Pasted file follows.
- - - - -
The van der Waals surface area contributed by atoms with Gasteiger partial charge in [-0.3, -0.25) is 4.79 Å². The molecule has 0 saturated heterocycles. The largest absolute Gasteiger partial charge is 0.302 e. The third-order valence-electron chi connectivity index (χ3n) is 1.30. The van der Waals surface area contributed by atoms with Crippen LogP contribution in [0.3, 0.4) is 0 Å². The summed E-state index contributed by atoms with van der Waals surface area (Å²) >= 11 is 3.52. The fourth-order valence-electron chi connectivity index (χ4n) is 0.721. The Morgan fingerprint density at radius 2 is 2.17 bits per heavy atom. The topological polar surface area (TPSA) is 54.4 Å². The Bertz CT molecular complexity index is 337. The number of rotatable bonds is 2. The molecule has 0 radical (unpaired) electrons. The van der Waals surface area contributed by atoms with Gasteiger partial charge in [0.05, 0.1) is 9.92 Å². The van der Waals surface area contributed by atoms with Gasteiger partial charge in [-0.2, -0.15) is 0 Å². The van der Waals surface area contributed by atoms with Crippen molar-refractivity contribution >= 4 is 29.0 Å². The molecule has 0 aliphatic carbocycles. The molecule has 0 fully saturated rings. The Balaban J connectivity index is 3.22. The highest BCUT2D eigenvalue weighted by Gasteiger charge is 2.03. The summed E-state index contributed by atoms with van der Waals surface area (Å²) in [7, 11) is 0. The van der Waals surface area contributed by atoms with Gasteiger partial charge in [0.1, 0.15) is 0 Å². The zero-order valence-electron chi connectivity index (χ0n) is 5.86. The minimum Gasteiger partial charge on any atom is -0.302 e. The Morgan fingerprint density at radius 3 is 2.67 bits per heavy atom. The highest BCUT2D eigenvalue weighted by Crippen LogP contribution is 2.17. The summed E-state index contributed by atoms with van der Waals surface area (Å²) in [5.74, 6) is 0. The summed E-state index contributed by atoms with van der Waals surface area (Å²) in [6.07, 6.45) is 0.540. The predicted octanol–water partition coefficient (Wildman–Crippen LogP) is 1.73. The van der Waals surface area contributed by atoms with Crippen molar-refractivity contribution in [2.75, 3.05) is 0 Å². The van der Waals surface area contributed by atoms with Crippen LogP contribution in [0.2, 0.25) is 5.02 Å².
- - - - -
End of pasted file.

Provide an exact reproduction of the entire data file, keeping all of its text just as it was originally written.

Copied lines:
The van der Waals surface area contributed by atoms with Gasteiger partial charge in [-0.3, -0.25) is 4.79 Å². The molecule has 0 saturated heterocycles. The largest absolute Gasteiger partial charge is 0.302 e. The third-order valence-electron chi connectivity index (χ3n) is 1.30. The van der Waals surface area contributed by atoms with Crippen LogP contribution in [0.3, 0.4) is 0 Å². The summed E-state index contributed by atoms with van der Waals surface area (Å²) >= 11 is 3.52. The fourth-order valence-electron chi connectivity index (χ4n) is 0.721. The Morgan fingerprint density at radius 2 is 2.17 bits per heavy atom. The topological polar surface area (TPSA) is 54.4 Å². The Bertz CT molecular complexity index is 337. The number of rotatable bonds is 2. The molecule has 0 radical (unpaired) electrons. The van der Waals surface area contributed by atoms with Gasteiger partial charge in [0.05, 0.1) is 9.92 Å². The van der Waals surface area contributed by atoms with Gasteiger partial charge in [-0.2, -0.15) is 0 Å². The van der Waals surface area contributed by atoms with Crippen molar-refractivity contribution >= 4 is 29.0 Å². The molecule has 0 aliphatic carbocycles. The molecule has 0 fully saturated rings. The Balaban J connectivity index is 3.22. The highest BCUT2D eigenvalue weighted by Gasteiger charge is 2.03. The summed E-state index contributed by atoms with van der Waals surface area (Å²) in [7, 11) is 0. The van der Waals surface area contributed by atoms with Gasteiger partial charge in [0.1, 0.15) is 0 Å². The zero-order valence-electron chi connectivity index (χ0n) is 5.86. The minimum Gasteiger partial charge on any atom is -0.302 e. The Morgan fingerprint density at radius 3 is 2.67 bits per heavy atom. The highest BCUT2D eigenvalue weighted by Crippen LogP contribution is 2.17. The summed E-state index contributed by atoms with van der Waals surface area (Å²) in [5.74, 6) is 0. The summed E-state index contributed by atoms with van der Waals surface area (Å²) in [6.07, 6.45) is 0.540. The predicted octanol–water partition coefficient (Wildman–Crippen LogP) is 1.73. The van der Waals surface area contributed by atoms with Crippen molar-refractivity contribution in [2.75, 3.05) is 0 Å². The van der Waals surface area contributed by atoms with Crippen LogP contribution in [0.2, 0.25) is 5.02 Å².